HAVERGAL BRIAN: Symphonies 6, 28, 29, and 31—New Russia State Sym. Orch. /Alexander Walker — Naxos 8.573408, 69:51 ****:
By the time most composers have reached the age of 72, they are either dead or their creative output has become nothing more than a trickle of inventiveness. Not so with the British composer Havergal Brian (1876-1972). In the last twenty years of his life (he died at age 92), Brian composed 26 symphonies.
He was raised in a working class family and his early musical experience was in the church as a choir member and organist. Largely a self-taught composer, by the early 20th century his works were admired by Elgar and performed by Beecham and Wood. That momentum was lost, and by the end of the Great War, he was poor and desperate to support a large family. A career as a critic and writer sustained him while he composed late at night. But, by the 1950s, BBC producer Robert Simpson, (later destined to become one of Britain’s foremost symphonists) became an advocate and some performances and broadcasts of his music ensued. His most famous work is the Symphony No. 1 “Gothic,” maybe the largest symphony ever written—requiring over a thousand musicians, and lasting over two hours.
Brian’s music has been influenced by Bruckner, Wagner, Elgar, R. Strauss and Mahler and is largely tonal. The Symphony No. 6 ‘Sinfonia Tragica’ (1948) was transformed from a prelude to an opera (never finished) into a one- movement work. There’s a delicacy and mystery to the beginning few minutes that demonstrates Brian’s mastery of the orchestra: trumpet fanfares, dabs of color from the harp and tam-tam. A quiet orchestral interlude leads to a gentle lyrical theme. Dramatic use of percussion instruments result in a fierce climax. Despite rapidly changing moods, there’s a forward momentum and mastery of orchestral texture that’s representative of Brian’s best work.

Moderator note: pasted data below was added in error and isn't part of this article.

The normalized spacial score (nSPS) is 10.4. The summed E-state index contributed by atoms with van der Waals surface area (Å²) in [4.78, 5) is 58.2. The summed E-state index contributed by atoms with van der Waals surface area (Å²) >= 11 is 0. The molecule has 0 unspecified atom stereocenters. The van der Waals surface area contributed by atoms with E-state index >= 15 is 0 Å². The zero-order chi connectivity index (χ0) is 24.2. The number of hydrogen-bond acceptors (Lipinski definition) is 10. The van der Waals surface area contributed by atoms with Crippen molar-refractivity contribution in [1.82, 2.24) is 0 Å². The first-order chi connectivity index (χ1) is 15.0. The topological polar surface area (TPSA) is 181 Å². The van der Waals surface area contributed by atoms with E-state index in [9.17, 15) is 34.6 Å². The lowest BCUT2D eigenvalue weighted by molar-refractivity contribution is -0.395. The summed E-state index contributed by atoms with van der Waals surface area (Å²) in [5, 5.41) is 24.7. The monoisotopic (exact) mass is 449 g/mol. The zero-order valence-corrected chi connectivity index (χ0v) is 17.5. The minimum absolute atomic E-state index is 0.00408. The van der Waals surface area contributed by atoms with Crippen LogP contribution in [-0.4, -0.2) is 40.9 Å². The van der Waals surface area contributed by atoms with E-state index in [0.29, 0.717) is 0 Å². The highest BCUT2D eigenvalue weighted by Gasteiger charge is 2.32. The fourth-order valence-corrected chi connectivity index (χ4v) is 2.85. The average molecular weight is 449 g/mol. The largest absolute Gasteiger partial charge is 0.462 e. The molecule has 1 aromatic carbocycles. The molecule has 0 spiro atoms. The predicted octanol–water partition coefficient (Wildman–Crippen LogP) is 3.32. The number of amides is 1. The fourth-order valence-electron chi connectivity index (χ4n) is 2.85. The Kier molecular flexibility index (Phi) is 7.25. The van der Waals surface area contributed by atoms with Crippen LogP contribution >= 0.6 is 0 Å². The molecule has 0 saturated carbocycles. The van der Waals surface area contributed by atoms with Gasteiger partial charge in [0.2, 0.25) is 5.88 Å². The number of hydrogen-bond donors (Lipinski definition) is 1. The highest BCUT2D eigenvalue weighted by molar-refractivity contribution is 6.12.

The opening of the Symphony No. 28 (Sinfonia in C minor) of 1967 is about as lighthearted as Brian can get, with bubbling woodwinds and a pensive ending. The second movement continues the placid mood and the third movement contains a beautiful string melody. A brash finale darkens the atmosphere, and there is drama and wild use of percussion.
The 91-year-old Brian completed the first movement of his next symphony (No. 29) only a month and a half after the 28th. It’s the longest (23 minutes) and the only one in traditional four movements on this disc. A festive opening is distinguished by cheerful trumpet voluntaries, a lovely lyrical central section and dramatically engaging polyphony. A quietly expressive second movement and a frolicsome scherzo follow. The final movement mirrors the convivial mood of the symphony’s beginning, but with deeper brass and percussion. But Brian never stays with one mood for long, and the symphony ends in serene doubt.
Brian’s short 31st Symphony is built on a descending four-note theme—a polyphonic fantasia that lasts only 13 minutes. It’s a short primer on Brian’s orchestral music that demonstrates incredible variety, sometimes at the expense of musical and emotional continuity.
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